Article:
Updated: September 26, 2014
There are two very different ways to see the cupola of saint Peter's basilica, in Rome. The most common is to go to the Vatican and see it directly from saint Peter's piazza, joining the flow of many other tourists.
Location: piazza dei Cavalieri di Malta, near Circus Maximus
The other way is surely more off the beaten track and suggestive: you can go to the Aventine hill, and see the basilica through the keyhole of an ancient door! I like to bring here my non-roman friends who come to visit my city, and surprise them with this very original view. I love this place especially in the evening/night, when the sky gets dark and the lights of saint Peter are turned on: the picture is beautiful.
As you put your eye on the door, you'll see saint Peter's cupola appearing like magically, at the end of a garden's pathway, surrounded by bushes.
The piazza that hosts the keyhole is piazza dei Cavalieri di Malta ("knights of malta"), and it's quite misterious. Why? Take a look around. It's a small square enclosed in white neoclassic walls, with an unusual set of obelisks and military tropheums as decorations.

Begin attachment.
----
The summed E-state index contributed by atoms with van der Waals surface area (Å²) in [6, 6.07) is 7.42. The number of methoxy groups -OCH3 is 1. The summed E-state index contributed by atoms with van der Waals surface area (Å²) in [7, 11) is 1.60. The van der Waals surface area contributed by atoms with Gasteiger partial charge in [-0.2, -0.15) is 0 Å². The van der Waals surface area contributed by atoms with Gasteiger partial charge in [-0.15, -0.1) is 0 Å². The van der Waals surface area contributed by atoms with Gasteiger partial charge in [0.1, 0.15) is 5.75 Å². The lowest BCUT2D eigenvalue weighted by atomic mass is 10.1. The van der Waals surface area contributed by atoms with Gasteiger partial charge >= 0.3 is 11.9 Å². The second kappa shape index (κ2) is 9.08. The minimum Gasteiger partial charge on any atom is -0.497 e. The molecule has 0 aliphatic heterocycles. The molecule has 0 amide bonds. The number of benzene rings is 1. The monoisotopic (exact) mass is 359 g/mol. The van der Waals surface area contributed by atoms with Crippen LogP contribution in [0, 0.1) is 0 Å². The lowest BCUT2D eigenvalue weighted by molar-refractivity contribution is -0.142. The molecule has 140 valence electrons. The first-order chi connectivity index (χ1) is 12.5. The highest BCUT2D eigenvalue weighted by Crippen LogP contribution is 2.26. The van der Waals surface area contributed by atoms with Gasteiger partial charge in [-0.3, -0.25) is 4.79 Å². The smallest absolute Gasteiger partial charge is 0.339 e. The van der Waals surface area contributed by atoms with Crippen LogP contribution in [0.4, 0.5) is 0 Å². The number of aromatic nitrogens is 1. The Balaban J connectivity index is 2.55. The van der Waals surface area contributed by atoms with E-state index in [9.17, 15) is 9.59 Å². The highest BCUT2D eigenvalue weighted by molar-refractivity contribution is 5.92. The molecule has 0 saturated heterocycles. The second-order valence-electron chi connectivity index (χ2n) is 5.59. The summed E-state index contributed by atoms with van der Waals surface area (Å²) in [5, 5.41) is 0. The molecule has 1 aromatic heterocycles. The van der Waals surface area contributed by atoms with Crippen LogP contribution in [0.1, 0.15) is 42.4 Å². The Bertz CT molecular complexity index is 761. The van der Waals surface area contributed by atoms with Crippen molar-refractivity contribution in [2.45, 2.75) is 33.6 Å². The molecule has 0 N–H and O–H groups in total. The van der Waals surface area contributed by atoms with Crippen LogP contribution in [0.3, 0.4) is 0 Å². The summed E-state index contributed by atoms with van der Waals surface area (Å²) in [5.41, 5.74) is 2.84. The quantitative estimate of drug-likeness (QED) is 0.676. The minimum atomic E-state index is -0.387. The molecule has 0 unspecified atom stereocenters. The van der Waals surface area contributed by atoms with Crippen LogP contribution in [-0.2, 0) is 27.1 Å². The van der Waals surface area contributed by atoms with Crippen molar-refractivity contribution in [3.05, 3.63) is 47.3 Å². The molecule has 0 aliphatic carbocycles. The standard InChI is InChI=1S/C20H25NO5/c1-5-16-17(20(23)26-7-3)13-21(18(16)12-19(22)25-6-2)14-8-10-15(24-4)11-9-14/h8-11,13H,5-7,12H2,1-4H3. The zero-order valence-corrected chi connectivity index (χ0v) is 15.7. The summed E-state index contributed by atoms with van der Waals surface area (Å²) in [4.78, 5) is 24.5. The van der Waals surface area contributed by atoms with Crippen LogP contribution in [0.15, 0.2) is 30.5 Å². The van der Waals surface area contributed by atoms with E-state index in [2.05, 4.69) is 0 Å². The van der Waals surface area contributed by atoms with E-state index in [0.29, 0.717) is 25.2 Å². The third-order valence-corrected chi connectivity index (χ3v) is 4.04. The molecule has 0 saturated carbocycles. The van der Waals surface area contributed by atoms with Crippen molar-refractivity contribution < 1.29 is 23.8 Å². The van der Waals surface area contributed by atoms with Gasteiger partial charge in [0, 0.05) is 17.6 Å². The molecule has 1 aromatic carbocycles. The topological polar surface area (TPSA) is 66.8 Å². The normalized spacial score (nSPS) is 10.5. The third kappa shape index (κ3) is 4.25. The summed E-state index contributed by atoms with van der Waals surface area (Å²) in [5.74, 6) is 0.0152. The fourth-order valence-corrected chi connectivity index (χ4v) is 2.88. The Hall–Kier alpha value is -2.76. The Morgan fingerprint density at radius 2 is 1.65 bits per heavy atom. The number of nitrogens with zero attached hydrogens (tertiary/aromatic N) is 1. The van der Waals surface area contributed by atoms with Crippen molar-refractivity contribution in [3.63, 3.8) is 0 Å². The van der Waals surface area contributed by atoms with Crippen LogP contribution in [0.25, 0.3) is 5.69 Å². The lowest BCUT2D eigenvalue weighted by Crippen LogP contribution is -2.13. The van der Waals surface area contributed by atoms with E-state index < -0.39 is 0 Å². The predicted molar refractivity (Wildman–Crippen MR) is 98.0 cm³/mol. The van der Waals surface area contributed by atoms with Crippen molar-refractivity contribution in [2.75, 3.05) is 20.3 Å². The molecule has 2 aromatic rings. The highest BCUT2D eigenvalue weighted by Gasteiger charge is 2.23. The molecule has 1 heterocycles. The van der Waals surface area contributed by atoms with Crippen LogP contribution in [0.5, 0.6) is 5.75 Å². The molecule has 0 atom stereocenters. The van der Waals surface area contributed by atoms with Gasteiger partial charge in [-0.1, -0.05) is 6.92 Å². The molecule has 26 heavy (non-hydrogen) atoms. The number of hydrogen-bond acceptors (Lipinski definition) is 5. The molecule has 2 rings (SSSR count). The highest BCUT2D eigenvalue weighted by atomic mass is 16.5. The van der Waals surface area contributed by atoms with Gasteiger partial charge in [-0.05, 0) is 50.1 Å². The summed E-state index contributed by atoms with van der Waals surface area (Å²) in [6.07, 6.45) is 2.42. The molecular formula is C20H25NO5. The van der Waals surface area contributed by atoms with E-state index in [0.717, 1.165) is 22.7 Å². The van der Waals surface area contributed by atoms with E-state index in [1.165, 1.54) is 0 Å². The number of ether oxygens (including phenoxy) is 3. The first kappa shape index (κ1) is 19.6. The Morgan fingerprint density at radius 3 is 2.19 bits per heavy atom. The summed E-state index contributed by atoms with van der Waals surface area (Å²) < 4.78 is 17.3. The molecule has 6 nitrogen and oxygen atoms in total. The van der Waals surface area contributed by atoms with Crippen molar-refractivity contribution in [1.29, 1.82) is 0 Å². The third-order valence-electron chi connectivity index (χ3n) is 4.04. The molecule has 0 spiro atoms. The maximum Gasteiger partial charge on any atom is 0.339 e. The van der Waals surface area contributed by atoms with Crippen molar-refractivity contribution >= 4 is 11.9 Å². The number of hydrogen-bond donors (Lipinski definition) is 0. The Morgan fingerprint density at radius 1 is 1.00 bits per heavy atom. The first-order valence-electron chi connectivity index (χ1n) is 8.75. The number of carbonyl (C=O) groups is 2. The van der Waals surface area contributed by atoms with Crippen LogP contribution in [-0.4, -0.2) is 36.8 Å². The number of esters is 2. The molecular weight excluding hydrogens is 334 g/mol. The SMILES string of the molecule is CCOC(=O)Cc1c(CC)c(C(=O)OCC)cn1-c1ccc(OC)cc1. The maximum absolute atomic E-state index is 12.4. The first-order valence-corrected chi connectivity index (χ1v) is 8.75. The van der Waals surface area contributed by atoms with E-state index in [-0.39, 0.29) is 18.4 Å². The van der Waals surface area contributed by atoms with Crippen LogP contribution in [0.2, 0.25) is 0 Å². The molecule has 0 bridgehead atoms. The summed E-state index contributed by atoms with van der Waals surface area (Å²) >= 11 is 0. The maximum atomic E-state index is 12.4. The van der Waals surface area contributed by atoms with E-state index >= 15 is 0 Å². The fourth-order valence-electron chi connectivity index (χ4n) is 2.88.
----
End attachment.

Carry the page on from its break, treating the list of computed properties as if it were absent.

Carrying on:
Originally, this area belonged to a benedictine monastery founded in 939. In the XII century, it became property of the templars, the famous monk-warriors. Then in 1312, when their order was suppressed by Clemens V, the building went to the priory of Gerosolimitani. Eventually, in the second half of 1400, pope Paul II gave the monastery to the sovreign military order of Malta.
After a series of transformations along its history, the current look of the piazza is due to the famous carver Giovanni Battista Piranesi. All the decorations visible in the architectures of the piazza have esoteric meanings, especially connected with the masonry. These symbols contain, in fact, a code elaborated by Piranesi. The code is solely reserved to those who have the key to decipher it.
The garden that you can see through the keyhole was projected by Piranesi as well. He decorated it
with a fountain surrounded by suggestive archaeological pieces. Inside
the building are the church of santa Maria del Priorato and the Villa,
with rooms full of precious paintings. But they are not accessible to the public.